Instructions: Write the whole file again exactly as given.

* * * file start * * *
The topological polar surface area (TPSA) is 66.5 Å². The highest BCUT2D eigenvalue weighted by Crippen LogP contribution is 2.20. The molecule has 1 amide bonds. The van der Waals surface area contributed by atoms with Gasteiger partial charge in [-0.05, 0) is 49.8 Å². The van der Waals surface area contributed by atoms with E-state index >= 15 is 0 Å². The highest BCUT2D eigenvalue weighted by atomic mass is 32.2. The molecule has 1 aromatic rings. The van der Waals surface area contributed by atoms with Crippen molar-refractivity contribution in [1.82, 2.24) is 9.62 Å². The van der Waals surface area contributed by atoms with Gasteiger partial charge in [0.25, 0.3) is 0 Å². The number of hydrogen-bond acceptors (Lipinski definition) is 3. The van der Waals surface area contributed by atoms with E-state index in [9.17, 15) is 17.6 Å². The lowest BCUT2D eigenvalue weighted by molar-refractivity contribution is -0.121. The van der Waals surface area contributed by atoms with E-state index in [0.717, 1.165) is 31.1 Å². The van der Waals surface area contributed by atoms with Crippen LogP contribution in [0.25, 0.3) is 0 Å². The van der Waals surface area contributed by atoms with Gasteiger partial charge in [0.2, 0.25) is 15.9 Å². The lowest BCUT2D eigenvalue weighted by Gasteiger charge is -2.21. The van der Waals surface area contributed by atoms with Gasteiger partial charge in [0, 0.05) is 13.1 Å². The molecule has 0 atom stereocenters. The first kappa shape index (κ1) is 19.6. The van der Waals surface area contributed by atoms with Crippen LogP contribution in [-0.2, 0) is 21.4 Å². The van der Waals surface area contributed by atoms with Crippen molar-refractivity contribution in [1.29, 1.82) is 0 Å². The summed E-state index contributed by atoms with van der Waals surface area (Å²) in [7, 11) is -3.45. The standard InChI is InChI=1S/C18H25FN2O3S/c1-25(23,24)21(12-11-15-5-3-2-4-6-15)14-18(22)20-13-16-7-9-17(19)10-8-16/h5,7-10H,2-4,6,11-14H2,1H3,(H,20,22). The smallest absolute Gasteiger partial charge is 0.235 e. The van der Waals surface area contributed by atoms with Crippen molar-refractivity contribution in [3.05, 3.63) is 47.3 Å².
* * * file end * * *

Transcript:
The topological polar surface area (TPSA) is 66.5 Å². The highest BCUT2D eigenvalue weighted by Crippen LogP contribution is 2.20. The molecule has 1 amide bonds. The van der Waals surface area contributed by atoms with Gasteiger partial charge in [-0.05, 0) is 49.8 Å². The van der Waals surface area contributed by atoms with E-state index >= 15 is 0 Å². The highest BCUT2D eigenvalue weighted by atomic mass is 32.2. The molecule has 1 aromatic rings. The van der Waals surface area contributed by atoms with Crippen molar-refractivity contribution in [1.82, 2.24) is 9.62 Å². The van der Waals surface area contributed by atoms with Gasteiger partial charge in [0.25, 0.3) is 0 Å². The number of hydrogen-bond acceptors (Lipinski definition) is 3. The van der Waals surface area contributed by atoms with E-state index in [9.17, 15) is 17.6 Å². The lowest BCUT2D eigenvalue weighted by molar-refractivity contribution is -0.121. The van der Waals surface area contributed by atoms with E-state index in [0.717, 1.165) is 31.1 Å². The van der Waals surface area contributed by atoms with Crippen LogP contribution in [0.25, 0.3) is 0 Å². The van der Waals surface area contributed by atoms with Gasteiger partial charge in [0.2, 0.25) is 15.9 Å². The lowest BCUT2D eigenvalue weighted by Gasteiger charge is -2.21. The van der Waals surface area contributed by atoms with Gasteiger partial charge in [0, 0.05) is 13.1 Å². The molecule has 0 atom stereocenters. The first kappa shape index (κ1) is 19.6. The van der Waals surface area contributed by atoms with Crippen LogP contribution in [-0.2, 0) is 21.4 Å². The van der Waals surface area contributed by atoms with Crippen molar-refractivity contribution in [1.29, 1.82) is 0 Å². The summed E-state index contributed by atoms with van der Waals surface area (Å²) in [7, 11) is -3.45. The standard InChI is InChI=1S/C18H25FN2O3S/c1-25(23,24)21(12-11-15-5-3-2-4-6-15)14-18(22)20-13-16-7-9-17(19)10-8-16/h5,7-10H,2-4,6,11-14H2,1H3,(H,20,22). The smallest absolute Gasteiger partial charge is 0.235 e. The van der Waals surface area contributed by atoms with Crippen molar-refractivity contribution in [3.05, 3.63) is 47.3 Å².